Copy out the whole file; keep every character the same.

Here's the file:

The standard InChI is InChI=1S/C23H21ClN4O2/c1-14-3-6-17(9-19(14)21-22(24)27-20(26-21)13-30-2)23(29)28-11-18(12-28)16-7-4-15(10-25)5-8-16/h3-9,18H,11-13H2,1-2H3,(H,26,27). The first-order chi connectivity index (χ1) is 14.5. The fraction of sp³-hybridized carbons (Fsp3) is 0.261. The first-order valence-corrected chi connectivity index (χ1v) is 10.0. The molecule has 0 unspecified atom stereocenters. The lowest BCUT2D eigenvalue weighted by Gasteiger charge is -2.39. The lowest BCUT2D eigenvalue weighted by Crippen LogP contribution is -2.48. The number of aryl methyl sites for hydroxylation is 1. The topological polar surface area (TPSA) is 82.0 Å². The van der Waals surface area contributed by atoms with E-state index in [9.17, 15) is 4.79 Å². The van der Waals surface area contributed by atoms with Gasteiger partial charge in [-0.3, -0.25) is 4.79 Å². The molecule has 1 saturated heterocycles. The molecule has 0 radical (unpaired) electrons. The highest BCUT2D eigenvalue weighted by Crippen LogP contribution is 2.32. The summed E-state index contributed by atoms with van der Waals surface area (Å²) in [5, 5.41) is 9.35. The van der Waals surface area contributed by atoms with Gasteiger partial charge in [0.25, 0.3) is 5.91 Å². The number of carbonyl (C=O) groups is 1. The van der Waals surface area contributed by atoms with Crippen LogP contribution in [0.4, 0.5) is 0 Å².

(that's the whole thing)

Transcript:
The standard InChI is InChI=1S/C23H21ClN4O2/c1-14-3-6-17(9-19(14)21-22(24)27-20(26-21)13-30-2)23(29)28-11-18(12-28)16-7-4-15(10-25)5-8-16/h3-9,18H,11-13H2,1-2H3,(H,26,27). The first-order chi connectivity index (χ1) is 14.5. The fraction of sp³-hybridized carbons (Fsp3) is 0.261. The first-order valence-corrected chi connectivity index (χ1v) is 10.0. The molecule has 0 unspecified atom stereocenters. The lowest BCUT2D eigenvalue weighted by Gasteiger charge is -2.39. The lowest BCUT2D eigenvalue weighted by Crippen LogP contribution is -2.48. The number of aryl methyl sites for hydroxylation is 1. The topological polar surface area (TPSA) is 82.0 Å². The van der Waals surface area contributed by atoms with E-state index in [9.17, 15) is 4.79 Å². The van der Waals surface area contributed by atoms with Gasteiger partial charge in [-0.3, -0.25) is 4.79 Å². The molecule has 1 saturated heterocycles. The molecule has 0 radical (unpaired) electrons. The highest BCUT2D eigenvalue weighted by Crippen LogP contribution is 2.32. The summed E-state index contributed by atoms with van der Waals surface area (Å²) in [5, 5.41) is 9.35. The van der Waals surface area contributed by atoms with Gasteiger partial charge in [0.25, 0.3) is 5.91 Å². The number of carbonyl (C=O) groups is 1. The van der Waals surface area contributed by atoms with Crippen LogP contribution in [0.4, 0.5) is 0 Å².